Lexie Hearing Aids are now available at Walgreens. They cost about $800 a pair. (Photos by Kaylie Pomichalek)
FDA approval of over-the-counter hearing aids offers hard-of-hearing people a more accessible and affordable alternative to traditional hearing aids.
The change went into effect Oct. 17 and allows adults with mild or moderate hearing loss to purchase hearing aids directly from stores or online retailers. So where do the savings come in? For one thing, you don’t medical exam, a prescription or a fitting adjustment by an audiologist, according to the FDA.
A study from the American Journal of Public Health found a majority of people with hearing loss have mild hearing loss, with moderate hearing loss more prominent in older people.
About 15% of people in South Carolina suffer from some form of hearing loss, according to 2017 data from the National Center for Health Statistics.
“There are people that lose their hearing over time, and they don’t think they have hearing loss … because the loss is very gradual,” said David Bitters, president of the Hearing Loss Association of America Midlands Chapter. Bitters started to experience hearing loss himself at 3 years old.
Usually, people don’t figure out they are having problems hearing until someone else notices. Over-the-counter hearing aids — while still not cheap — may help people figure out if hearing help is something they need without having to visit a doctor, he said.
Easily accessible hearing aids also may result in people getting hearing help sooner, according to the American Academy of Audiology.
People don’t go for help “until it comes to a point where it’s really, really, bad,” Bitters said. “And that’s not good.”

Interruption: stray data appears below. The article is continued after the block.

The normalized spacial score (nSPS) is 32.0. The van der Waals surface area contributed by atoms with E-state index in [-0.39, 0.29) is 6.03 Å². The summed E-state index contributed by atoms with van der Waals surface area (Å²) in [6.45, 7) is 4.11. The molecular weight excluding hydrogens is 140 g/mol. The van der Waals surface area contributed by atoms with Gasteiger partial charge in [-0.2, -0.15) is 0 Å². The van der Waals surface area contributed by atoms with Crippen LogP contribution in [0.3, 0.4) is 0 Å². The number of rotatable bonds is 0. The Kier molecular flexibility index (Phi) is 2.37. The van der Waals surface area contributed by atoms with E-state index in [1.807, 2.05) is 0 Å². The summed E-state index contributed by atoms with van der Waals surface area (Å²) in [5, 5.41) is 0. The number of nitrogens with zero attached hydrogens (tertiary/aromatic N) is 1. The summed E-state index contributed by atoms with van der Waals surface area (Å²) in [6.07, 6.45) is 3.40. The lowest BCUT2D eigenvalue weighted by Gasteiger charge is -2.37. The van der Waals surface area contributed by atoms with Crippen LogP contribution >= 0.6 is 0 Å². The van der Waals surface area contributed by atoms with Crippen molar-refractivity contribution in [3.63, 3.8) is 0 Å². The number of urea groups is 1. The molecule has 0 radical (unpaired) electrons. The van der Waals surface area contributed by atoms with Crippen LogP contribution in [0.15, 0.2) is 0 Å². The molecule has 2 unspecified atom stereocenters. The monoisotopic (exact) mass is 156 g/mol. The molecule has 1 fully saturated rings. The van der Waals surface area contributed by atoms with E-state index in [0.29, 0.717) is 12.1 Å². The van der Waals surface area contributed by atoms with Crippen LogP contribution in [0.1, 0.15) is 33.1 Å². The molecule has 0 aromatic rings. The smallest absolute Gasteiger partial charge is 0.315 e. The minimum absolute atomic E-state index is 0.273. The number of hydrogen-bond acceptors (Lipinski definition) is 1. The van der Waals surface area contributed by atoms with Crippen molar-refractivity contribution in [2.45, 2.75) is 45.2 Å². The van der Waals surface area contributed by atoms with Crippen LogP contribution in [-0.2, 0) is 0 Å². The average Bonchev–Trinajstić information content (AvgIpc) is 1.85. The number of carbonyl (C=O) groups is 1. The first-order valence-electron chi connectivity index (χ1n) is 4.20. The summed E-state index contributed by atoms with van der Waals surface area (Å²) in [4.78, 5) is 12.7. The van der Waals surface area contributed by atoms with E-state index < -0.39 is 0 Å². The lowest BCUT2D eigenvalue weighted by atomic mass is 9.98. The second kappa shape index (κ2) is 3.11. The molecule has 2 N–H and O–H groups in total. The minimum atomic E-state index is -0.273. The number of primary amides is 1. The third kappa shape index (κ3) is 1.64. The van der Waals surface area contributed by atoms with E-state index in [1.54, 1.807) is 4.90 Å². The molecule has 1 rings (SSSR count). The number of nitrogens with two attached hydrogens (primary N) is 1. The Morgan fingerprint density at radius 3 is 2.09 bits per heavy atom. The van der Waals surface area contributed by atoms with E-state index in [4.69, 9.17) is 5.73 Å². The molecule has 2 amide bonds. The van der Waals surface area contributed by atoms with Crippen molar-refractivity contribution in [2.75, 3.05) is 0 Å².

The average person waits up to 10 years before seeking professional help for hearing loss symptoms, according to the audiologist group. It said untreated hearing loss can be linked to an increased risk of depression, falls and an earlier onset of decline in their thought process.
Traditional hearing aids cost about $4,600, according to the National Council of Aging. Over-the-counter hearing aids cost about $1,600.
Different versions are available at CVS, Walgreens and some grocery store pharmacies in the Midlands. But as of Oct. 18, The Carolina News and Reporter only found one brand in the Columbia area, at Walgreens.
There is still a wide variety available online.
Over-the-counter hearing aids are not perfect or meant for everyone, and there are things to consider before deciding to purchase one, Bitters said.
And experts recommend visiting a professional for a hearing test regardless of the severity of hearing loss.
Retailers and producers of over-the-counter hearing aids might have hearing tests to take online to encourage consumers to buy from them. But online tests aren’t always the most accurate and can miss medical conditions that need to be treated, audiologists say.
To vet the accuracy of some of these tests, Joan Van Leuven with the Midlands chapter of the Hearing Loss Association tested three. Each test provided different results.
Results from Best Buy and Lexie Hearing Aids showed results completely different from her professional test, Van Leuven said. The third, called the National Hearing Test, was the only one that showed results similar to those of the professional test.
“A wrong test may discourage a person to seek a better result,” Bitters said.
It’s also important to make sure whatever hearing aid you decide to purchase has a long enough return policy, Bitters said. If a hearing aid doesn’t have a long enough return policy, people may get stuck with one that doesn’t work for them and end up wasting money, he said.
Bitters recommends wearing new hearing aids all day every day for at least three weeks, since it can take some time for your brain to adjust to hearing differently.
The over-the-counter hearing aid market is still new, so there is no way of knowing what exactly will come out of it right now, Bitters said. But one goal is to provide more timely access to lower-cost devices.
“It will allow people to finally take responsibility for their hearing health,” he said.